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Complications of Endovenous Laser Treatment

by
author image R. Y. Langham, Ph.D.
R. Y. Langham served as a senior writer for "The Herald" magazine from 1996-99. Langham holds a Bachelor of Arts in English from Fisk University, a Master of Science in marriage and family therapy from Trevecca Nazarene University and a Ph.D in family psychology from Capella University. Dr. R.Y. Langham published her first psychological thriller in September 2011. It can be purchased on Amazon.com, Barnes&Noble.com and Lulu.com.
Complications of Endovenous Laser Treatment
A common complication associated with endovenous laser treatment is a mild case of phlebitis. Photo Credit danger image by Wolszczak from <a href='http://www.fotolia.com'>Fotolia.com</a>

Endovenous laser treatment, or EVT, is a minimally invasive procedure used to treat varicose veins, according to VeinDirectory.org. This procedure is usually performed in a physician's office or an outpatient clinic. During endovenous laser treatment, a laser fiber is inserted through the skin and directly into the affected vein. The intense heat from the laser causes the painful vein to collapse, shrink and eventually disappear. This procedure is usually performed on large varicose veins in the legs, and it usually takes approximately 30 minutes to complete.

Phlebitis

A common complication associated with endovenous laser treatment is phlebitis, according to Charlottesville Vein Clinic in Charlottesville, Virginia. Phlebitis or thrombophlebitis occurs when a blood clot forms in one or more veins near the surface of the skin causing it to swell, according to the MayoClinic.com. People with this condition may experience warmth, redness, tenderness and pain in the affected area. Phlebitis usually arises in the veins in the legs, but it can also affect the veins in the arms and neck. People who have endovenous laser treatment may experience skin redness and tenderness near the affected veins after the procedure due to irritation, blood accumulation at the treatment site and immobility. Phlebitis usually improves within three to seven days without hospitalization. Treatment typically consists of self-care steps such as elevating the leg, applying heat to the painful area, wearing support stockings and using over-the-counter anti-inflammatory medications, but in severe cases, surgery may be needed remove a painful varicose vein, open a blocked vein or prevent a loosened blood clot from reaching the lungs.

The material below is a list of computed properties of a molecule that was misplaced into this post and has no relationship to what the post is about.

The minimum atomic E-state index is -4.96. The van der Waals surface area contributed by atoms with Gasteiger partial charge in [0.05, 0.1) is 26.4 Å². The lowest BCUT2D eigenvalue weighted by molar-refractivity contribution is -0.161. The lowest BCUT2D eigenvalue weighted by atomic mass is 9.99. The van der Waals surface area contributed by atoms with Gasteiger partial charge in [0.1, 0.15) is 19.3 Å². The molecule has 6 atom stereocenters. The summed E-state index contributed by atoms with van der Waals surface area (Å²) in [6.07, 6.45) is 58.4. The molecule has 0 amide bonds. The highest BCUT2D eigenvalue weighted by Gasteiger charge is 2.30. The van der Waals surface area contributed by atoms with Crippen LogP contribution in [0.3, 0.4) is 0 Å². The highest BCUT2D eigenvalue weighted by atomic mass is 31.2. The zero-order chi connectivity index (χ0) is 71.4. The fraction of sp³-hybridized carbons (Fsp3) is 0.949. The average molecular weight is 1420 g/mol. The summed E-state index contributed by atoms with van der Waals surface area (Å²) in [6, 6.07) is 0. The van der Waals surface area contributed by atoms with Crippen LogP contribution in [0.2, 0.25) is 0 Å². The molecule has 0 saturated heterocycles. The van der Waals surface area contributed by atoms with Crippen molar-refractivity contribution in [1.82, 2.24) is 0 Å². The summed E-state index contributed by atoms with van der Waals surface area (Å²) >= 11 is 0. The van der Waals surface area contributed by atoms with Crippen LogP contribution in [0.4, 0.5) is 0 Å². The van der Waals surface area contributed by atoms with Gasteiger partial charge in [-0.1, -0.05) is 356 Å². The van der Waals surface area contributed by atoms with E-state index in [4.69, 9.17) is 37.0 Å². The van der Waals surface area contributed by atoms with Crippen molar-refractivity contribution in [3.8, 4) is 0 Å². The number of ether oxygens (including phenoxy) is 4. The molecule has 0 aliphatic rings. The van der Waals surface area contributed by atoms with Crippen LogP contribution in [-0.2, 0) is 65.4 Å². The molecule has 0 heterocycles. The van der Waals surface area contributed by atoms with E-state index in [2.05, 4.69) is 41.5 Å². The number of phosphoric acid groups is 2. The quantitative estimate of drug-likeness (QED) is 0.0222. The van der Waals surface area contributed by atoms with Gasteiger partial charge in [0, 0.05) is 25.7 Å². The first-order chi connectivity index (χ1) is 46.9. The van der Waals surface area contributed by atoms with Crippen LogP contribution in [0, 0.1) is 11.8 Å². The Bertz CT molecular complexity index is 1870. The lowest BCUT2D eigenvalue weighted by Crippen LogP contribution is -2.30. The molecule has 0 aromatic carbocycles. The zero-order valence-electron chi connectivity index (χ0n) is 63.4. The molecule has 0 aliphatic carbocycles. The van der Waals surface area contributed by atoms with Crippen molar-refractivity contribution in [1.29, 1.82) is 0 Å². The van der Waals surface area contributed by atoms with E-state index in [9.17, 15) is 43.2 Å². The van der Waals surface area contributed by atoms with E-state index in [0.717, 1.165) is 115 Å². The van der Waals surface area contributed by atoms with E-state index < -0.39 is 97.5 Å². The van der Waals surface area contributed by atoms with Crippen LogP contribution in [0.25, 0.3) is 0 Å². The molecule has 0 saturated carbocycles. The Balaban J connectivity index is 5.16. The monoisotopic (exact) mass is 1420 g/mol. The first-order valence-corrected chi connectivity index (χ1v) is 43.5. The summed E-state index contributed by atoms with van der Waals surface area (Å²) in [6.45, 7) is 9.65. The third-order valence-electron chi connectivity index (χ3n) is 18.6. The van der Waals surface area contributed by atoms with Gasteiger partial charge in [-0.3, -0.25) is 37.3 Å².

Deep Vein Thrombosis

People who have endovenous laser treatment may experience deep vein thrombosis after the procedure, according to the Medical Vein and Vasectomy Centre in New South Wales, Australia. Deep vein thrombosis, or DVT, occurs when a blood clot forms in a deep vein in the body, usually in the lower leg or thigh, causing warmth, tenderness pain, inflammation and skin redness near the affected vein, according to Medline Plus. In severe cases, the clot may loosen from the blood vessel and travel to the lungs or heart, causing a pulmonary embolism or heart attack. People who have endovenous laser treatment may develop blood clots or deep vein thrombosis after the procedure due to inactivity, vein inflammation and pooling blood or fluid near the treatment site. Treatment generally consists of anti-inflammatory medications, moist heat, increased fluid intake, compression stockings, exercise and blood thinners, but surgery may be needed to dissolve or remove large deep vein clots or prevent blood clots from reaching the lungs or heart.

Tender Lumps

People who have endovenous laser treatment may be at risk for developing painful lumps near the affected vein. The Medical Vein and Vasectomy Centre in Australia states that tender lumps may arise following the procedure as a result of trapped blood that has collected underneath the skin and around the treated vein. The discomfort may persist for the first weeks following the treatment and is usually a sign that the treatment was successful. If the lump continues to enlarge and the pain appears to worsen, surgery may be needed to reduce the pressure, break up the blood clots and stop the bleeding.

Paresthesia

A common complication associated with endovenous laser treatment is paresthesia, or numbness and tingling in the skin, according to the United Kingdom's Midlands Vein Clinic. Paresthesia is described as numbness, burning, itchy or tingling sensation in the hands, arms, legs, thigh, feet or other parts of the body, according to the National Institute of Neurological Disorders and Stroke. People who have endovenous laser treatment may experience paresthesia following the procedure due to inactivity, nerve and vein irritation and inflammation near the treated vein. Normal sensation usually returns once the inflammation and pressure surrounding the treated vein decreases.

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